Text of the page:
Description: To 125cm long. Females are stout, while males are comparatively slender. Skin hangs loosely on the body and is covered with small pyramid-like scales that are rough to the touch, giving it the common name “file snake” or the alternative name “wart snake”. Head is flat and wide with the nostrils and eyes positioned on top. Tail is round and prehensile. Body is olive, blue, brown or black with white to beige bands.

Similar Species: Javan Wart Snake is larger and has broken-up dark lines/blotches rather than transverse light bands.
Keel-bellied Water Snake is more slender, lacks the loose skin, and has a clear white belly.
Banded Krait has a triangle-shaped body and lacks the loose skin.
Sea Snakes of the Elapidae family have a paddle-shaped tail.

Habitat: The Little File Snake is found in the ocean as well as in estuaries, swamps, ponds, and rivers in coastal areas. It is almost entirely aquatic and can be found up to 10 km offshore in waters as deep as 20 meters. During the day it buries itself under cover below the water, coming to the surface occasionally to breathe.

Place in the ecosystem: The Little File Snake feeds on fish. Smaller juveniles are eaten by monitors, large fish, and wading birds.

Danger to humans: Has no venom, is usually passive and is not dangerous to humans. However, it can easily be confused with sea snakes, which pack a deadly bite, so exercise caution before handling.

Conservation status and threats: Is common and widespread. Some are collected for the pet trade, for food, or for their skins, but this does not appear to be a threat to their populations. Many are killed accidentally by netting operations in shallow ocean water, but at this point the incidental take appears to be sustainable.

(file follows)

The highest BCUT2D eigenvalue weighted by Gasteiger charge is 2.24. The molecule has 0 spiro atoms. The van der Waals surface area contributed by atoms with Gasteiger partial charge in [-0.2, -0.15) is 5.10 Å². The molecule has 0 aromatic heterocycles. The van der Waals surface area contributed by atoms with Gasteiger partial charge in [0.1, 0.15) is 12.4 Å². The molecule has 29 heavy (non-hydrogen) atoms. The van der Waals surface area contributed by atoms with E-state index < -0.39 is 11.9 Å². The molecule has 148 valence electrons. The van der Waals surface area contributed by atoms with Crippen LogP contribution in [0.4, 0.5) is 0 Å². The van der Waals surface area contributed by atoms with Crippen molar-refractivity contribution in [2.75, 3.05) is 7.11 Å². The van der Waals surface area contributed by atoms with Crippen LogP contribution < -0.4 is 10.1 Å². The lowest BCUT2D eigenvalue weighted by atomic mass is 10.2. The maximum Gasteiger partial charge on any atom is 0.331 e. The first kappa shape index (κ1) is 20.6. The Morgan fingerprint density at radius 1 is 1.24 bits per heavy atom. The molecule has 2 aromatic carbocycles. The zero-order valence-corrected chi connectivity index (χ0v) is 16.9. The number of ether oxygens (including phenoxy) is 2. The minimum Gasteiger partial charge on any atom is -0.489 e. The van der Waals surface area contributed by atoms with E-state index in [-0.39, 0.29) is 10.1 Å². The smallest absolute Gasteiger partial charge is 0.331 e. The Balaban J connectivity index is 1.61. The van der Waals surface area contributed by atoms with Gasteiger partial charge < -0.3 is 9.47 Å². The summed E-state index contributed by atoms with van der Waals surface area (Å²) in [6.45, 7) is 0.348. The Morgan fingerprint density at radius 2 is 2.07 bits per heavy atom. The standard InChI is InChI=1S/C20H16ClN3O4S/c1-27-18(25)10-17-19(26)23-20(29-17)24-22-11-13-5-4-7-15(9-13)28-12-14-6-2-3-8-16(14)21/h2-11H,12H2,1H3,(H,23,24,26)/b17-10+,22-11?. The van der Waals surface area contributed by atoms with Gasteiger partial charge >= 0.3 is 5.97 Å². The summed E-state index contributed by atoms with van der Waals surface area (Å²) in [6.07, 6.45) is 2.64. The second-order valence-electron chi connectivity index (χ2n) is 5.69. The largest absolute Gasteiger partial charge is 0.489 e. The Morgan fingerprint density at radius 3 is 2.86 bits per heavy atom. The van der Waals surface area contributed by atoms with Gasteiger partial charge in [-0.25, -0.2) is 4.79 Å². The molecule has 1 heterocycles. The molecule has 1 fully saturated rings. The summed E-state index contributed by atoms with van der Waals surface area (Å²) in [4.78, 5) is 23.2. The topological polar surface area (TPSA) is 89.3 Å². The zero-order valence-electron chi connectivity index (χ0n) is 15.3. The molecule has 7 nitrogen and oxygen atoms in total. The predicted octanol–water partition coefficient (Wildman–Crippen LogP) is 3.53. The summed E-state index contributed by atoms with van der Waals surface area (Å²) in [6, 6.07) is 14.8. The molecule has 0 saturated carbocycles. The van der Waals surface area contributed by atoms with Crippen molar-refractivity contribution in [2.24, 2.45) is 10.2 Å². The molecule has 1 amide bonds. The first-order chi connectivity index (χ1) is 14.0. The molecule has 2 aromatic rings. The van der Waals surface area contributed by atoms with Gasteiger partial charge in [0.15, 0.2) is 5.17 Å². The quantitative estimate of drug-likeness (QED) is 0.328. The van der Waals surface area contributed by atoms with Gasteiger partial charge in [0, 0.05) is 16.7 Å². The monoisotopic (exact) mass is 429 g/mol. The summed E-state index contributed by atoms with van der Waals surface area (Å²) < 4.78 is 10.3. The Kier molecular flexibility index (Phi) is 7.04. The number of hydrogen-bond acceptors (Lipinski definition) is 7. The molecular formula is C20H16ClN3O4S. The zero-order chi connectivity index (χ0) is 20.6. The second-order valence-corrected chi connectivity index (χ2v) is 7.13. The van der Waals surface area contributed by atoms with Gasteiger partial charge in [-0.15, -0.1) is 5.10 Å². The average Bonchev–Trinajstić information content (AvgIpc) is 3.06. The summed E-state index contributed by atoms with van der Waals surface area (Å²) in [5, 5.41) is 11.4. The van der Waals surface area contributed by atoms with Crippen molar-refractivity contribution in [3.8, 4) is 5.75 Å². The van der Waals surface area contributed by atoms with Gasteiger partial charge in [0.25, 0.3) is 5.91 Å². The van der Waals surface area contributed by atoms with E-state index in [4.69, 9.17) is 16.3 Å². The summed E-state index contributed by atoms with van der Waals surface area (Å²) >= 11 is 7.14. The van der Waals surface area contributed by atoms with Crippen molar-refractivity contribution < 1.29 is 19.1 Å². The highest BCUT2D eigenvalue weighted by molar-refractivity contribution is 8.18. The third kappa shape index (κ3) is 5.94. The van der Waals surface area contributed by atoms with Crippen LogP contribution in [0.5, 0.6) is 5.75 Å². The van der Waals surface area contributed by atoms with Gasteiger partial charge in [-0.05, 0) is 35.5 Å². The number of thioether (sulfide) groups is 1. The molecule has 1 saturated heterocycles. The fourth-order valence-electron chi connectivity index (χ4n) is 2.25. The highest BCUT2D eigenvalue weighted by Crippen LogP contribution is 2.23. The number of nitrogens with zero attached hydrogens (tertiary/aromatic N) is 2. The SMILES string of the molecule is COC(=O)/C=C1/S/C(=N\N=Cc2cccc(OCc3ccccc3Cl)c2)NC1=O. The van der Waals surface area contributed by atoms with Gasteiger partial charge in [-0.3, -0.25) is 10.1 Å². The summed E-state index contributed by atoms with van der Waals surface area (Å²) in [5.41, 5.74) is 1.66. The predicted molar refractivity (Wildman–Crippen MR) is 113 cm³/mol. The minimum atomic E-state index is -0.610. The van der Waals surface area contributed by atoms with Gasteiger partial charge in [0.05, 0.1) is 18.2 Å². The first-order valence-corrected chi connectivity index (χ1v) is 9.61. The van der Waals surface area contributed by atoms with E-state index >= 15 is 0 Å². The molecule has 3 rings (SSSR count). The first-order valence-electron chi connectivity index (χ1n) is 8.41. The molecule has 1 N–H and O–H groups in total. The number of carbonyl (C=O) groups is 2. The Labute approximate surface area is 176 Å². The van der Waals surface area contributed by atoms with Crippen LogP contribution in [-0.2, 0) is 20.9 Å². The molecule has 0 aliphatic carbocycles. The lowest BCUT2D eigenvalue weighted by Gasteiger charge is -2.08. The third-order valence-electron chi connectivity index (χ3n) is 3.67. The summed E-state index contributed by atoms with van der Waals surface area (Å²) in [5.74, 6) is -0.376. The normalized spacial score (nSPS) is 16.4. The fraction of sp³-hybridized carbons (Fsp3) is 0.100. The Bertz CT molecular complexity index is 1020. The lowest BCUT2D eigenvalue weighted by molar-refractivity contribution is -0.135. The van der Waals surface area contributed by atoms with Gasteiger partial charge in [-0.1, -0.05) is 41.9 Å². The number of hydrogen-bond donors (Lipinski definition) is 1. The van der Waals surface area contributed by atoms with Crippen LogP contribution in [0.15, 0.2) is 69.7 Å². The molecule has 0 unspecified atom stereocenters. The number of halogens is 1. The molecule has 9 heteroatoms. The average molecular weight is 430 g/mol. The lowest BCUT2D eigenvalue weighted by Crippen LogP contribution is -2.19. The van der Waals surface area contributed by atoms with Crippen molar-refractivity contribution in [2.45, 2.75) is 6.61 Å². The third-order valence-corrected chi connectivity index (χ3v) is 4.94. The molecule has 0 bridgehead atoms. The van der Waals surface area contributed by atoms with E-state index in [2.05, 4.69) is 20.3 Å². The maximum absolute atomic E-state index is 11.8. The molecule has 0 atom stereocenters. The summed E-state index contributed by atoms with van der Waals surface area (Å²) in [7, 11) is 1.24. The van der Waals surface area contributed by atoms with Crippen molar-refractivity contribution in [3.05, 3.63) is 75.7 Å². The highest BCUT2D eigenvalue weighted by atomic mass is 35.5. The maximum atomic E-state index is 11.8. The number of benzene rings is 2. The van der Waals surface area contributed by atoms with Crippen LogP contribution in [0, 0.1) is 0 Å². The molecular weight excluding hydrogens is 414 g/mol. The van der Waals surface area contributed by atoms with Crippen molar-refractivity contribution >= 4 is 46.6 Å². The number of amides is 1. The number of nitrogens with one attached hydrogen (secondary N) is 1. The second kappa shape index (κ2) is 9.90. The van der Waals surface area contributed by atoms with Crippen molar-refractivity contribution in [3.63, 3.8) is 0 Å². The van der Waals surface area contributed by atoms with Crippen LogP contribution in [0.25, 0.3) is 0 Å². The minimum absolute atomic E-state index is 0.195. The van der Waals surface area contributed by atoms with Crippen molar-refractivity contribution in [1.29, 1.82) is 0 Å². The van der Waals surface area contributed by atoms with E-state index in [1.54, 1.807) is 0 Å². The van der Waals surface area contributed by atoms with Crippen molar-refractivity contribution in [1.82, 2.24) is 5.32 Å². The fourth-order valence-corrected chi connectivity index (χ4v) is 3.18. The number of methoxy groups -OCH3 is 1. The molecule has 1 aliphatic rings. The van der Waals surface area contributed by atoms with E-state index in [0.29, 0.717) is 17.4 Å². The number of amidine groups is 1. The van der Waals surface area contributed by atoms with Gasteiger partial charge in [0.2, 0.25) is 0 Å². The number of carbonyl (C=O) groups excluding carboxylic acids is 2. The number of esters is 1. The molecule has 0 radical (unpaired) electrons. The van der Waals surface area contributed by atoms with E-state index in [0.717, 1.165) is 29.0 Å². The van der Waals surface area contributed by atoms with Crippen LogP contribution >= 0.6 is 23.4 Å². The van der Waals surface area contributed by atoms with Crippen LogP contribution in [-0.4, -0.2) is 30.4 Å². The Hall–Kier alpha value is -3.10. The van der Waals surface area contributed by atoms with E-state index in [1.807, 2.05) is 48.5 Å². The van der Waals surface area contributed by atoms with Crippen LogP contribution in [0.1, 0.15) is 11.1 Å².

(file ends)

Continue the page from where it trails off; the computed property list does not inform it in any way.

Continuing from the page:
Interesting facts: The Little File Snake contains more blood in its body than similarly-size land snakes, with a much higher concentration of red blood cells. This allows it to stay underwater up to 139 minutes at a time, allowing it to wait patiently for the fish that form its diet.

The male snakes of this species are skinnier and longer than the females, and tend to hunt their prey more actively.

References:
IUCN Redlist: Acrochordus granulatus
Wikipedia: Acrochordus granulatus
Wild Singapore: Banded File Snake
Blood oxygen stores in the File Snake, Acrochordus granulatus, and in other marine snakes
Sexual Size Dimorphism and Reproductive Cycle of the Little File Snake Acrochordus granulatus in Phangnga Bay, Thailand
A Photographic Guide to Snakes and Other Reptiles of Peninsular Malaysia, Singapore and Thailand
A Field Guide to the Reptiles of South-East Asia
A Field Guide to the Snakes of South Vietnam
Snakes of Thailand and their Husbandry
Graeme Gow’s Complete Guide to Australian Snakes